When the country gets back to work, we need them to carry on cycling, and to be joined by millions more. With public transport capacity reduced, the roads in our largest cities, in particular, may not be able to cope without it.
We also know that in the new world, pedestrians will need more space. Indications are that there is a significant link between COVID-19 recovery and fitness. Active travel can help us become more resilient.
That is why towns and cities in the UK and around the world are making or proposing radical changes to their roads to accommodate active travel.
We recognise this moment for what it is: a once in a generation opportunity to deliver a lasting transformative change in how we make short journeys in our towns and cities. According to the National Travel Survey, in 2017-18 over 40% of urban journeys were under 2 miles – perfectly suited to walking and cycling.
Active travel is affordable, delivers significant health benefits, has been shown to improve wellbeing, mitigates congestion, improves air quality and has no carbon emissions at the point of use. Towns and cities based around active travel will have happier and healthier citizens as well as lasting local economic benefits.
The government therefore expects local authorities to make significant changes to their road layouts to give more space to cyclists and pedestrians. Such changes will help embed altered behaviours and demonstrate the positive effects of active travel. I’m pleased to see that many authorities have already begun to do this, and I urge you all to consider how you can begin to make use of the tools in this guidance, to make sure you do what is necessary to ensure transport networks support recovery from the COVID-19 emergency and provide a lasting legacy of greener, safer transport.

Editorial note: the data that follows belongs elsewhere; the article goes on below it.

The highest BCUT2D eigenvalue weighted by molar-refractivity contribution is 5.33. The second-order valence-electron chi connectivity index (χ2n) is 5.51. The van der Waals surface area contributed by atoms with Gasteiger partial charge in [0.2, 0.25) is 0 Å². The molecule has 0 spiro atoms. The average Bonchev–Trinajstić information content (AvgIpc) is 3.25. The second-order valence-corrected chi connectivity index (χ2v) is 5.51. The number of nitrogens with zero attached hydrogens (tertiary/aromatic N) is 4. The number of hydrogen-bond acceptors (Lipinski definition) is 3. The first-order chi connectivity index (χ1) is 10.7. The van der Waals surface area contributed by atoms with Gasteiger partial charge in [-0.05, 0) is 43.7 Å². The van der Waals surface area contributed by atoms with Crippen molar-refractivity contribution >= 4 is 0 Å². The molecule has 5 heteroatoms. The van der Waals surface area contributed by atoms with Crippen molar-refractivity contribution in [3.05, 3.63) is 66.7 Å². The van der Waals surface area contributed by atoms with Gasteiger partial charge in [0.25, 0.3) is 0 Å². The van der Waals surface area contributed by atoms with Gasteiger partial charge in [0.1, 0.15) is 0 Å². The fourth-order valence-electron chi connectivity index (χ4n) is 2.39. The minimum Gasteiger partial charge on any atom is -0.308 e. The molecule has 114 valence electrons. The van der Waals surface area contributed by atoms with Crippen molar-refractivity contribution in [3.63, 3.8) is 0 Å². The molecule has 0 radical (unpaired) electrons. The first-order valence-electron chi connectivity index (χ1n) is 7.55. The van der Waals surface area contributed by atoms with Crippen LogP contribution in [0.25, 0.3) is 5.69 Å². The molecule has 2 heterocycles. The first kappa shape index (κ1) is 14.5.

Secretary of State for Transport
Traffic Management Act 2004: network management in response to COVID-19
National Travel Survey: 2019 (the fact sheets have very good graphics)
Department for Transport – Gear Change: A bold vision for cycling and walking [this is a very far-reaching document]
King’s College London air quality report: Air Quality: concentrations, exposure and
attitudes in Waltham Forest
MAKE LEE GREEN: Campaigning for Low Traffic Neighbourhoods in SE12 & SE13